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6. Continuous and discontinuous differentials and derivatives of judgements of dialectical logic

L. G. Kreidik (translation from Russian T. S. Kortneva and G. P. Shpenkov)

6.1. Material and ideal points

Adequate descriptions of objective-subjective processes are based on the concept of material and ideal points:

An ideal point xi is the limit of the sequences of enclosed volumes of material points, when the largest cross-section of the volumes tends to zero. The position of an ideal point is defined by its mathematical coordinates. In particular, if a point is on the x-axis then its coordinate and the point itself will be denoted by the same symbol xc.

A material point xm is any object with a very small volume, the size of which must not be neglected. A material point position and size will be defined by an arbitrary ideal point. In particular, if the material point is on the .x-axis, its position and size will have the form of the interval , where xc is some ideal point of the material point xm. Thus, in the case of the linear material point, we have

. (1.106)

Material points will be denoted for short by the same symbol xc as ideal points.

6.2. Additive differentials

Mutual additive parameters of the points and relations within material points will be expressed by additive differentials. There are four main types of the additive differentials:

. (1.107)

The first differential, MS, describes finite variations, the second, D S, describes minor variations, the third, m S, describes minute variations, the fourth dS describes variable variations, assuming any infinitesimal values, including zero at the corresponding point of a judgement. Of course, such partition of differentials on the four types has relative character.

Additive variations (differentials) will be supplemented by inverse additive variations-differentials at an arbitrary point t:

(1.108)

 

and at a definite point :

, (1.109)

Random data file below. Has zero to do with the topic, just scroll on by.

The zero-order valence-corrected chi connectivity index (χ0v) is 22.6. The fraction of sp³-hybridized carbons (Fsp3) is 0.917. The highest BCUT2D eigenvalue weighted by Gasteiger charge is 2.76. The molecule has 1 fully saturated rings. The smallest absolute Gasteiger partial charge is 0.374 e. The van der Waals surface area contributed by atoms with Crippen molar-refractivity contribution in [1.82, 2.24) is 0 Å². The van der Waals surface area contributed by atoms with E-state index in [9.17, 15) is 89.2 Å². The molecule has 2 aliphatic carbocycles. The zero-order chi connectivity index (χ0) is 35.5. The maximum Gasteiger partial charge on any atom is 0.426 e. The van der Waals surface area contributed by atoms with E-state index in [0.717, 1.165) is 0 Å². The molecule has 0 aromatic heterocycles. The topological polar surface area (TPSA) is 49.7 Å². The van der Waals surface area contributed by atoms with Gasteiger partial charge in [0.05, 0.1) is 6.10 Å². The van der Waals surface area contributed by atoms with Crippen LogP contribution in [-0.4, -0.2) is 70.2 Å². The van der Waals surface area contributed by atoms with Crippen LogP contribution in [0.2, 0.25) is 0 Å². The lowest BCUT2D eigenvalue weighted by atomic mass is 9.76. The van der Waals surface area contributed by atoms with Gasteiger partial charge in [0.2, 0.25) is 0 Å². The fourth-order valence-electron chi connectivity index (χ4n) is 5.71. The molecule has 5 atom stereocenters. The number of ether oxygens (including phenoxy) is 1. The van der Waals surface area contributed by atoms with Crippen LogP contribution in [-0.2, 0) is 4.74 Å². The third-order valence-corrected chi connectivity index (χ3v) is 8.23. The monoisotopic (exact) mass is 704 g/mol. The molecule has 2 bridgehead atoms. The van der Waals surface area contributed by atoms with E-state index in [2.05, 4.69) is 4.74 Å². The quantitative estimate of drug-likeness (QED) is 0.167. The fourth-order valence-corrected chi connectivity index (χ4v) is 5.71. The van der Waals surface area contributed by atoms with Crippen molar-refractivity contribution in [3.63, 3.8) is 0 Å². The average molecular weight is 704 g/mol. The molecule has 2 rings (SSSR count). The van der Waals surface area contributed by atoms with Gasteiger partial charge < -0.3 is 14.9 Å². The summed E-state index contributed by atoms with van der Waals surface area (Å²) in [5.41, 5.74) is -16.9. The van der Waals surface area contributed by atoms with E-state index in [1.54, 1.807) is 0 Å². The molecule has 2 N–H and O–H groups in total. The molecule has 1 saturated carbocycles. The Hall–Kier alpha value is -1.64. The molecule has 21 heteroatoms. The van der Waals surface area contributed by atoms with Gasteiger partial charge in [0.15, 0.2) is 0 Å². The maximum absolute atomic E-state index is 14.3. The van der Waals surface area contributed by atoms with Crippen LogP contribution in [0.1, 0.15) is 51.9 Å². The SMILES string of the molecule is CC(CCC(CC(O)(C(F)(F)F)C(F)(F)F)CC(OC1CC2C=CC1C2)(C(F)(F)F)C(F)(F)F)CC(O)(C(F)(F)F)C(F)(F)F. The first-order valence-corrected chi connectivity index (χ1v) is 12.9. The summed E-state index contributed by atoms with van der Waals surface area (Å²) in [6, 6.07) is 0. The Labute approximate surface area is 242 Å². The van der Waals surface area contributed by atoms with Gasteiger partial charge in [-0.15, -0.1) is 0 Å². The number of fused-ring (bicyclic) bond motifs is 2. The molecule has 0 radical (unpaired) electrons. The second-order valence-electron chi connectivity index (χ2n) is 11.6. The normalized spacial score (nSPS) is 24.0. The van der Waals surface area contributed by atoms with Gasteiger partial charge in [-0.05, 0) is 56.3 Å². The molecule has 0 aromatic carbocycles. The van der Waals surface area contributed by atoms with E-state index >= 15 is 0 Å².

where is some characteristic ideal point of the material point .

 

6.3. A dditive derivatives

The generalized additive derivative is defined by the expression

, (1.110)

where dS and dt are differentials of any types and is the inverse differential.

If the differentials are continuous, the limit of the relation

(1.111)

defines a continuous derivative. Differentials of the same type form average derivatives and differentials of different types define derivatives of different degrees of discreteness:

, , , , , , (1.112)

where dt is some small increment of the argument t. These derivatives will be called discontinuous, discrete, indiscrete, etc.

Material and ideal points, at which a judgement has a continuous derivative, are points of continuous change or continuous transition. Material points with discontinuous derivatives define points of discontinuous change or transition. Discontinuous derivatives will be expressed in the form:

, (1.113)

where dt is the change in the t variable within the material point of the discontinuous transition of the judgement and is the inverse differential. Contraction of the material point to an ideal one results in an ideal discontinuous derivative.

6.4. Derivatives and character of variation of judgements

As oppositi-judgements, derivatives allow us to express judgements about the behavior of the judgement, which visually can be expressed by a plot of the oppositus and its derivative.

We are interested primarily in the points, at which judgements experience breaks and sudden change, expressing continuous-discontinuous transitions in nature. Let at the material point xm a judgement-oppositus undergoes discontinuous transition on the qualitative side and continuous transition on the quantitative side. Graphically it is expressed by a break (Fig. 1.8). A judgement with a break is described by the logical structure

, (1.114)

where and are oppositi that determine the behavior of the judgement before and after the transition; and - are unit step-judgements:

, (1.115)

where and are functions at the point.

The step-judgements describe sharp transitions from 0 to 1 and from 1 to 0 within the material point.

Fig. 1.8. The oppositus and its derivatives at the domain of break.

These transitions will be called discontinuous, discrete, or indiscrete, depending on the degree of their steepness. These are real contradictory transitions, discreteness of which is realized through continuity.

If a material point contracts to an ideal point, step-judgements become ideal step-judgements. The behavior of function (1.114) will be expressed by the simplified model

(1.116)

 

where is a limiting point of a material point of transition; is the range of the transition; are values of the judgement within the range of the transition and laying on the arc of the circle with the radius , symbolizing the material point of the graph of the judgement (Fig. 1.8).

The values of the judgement on the left and on the right from the break point will be assumed to be equal to the value of the judgement at that very point to within variations of the judgement in limits of this point: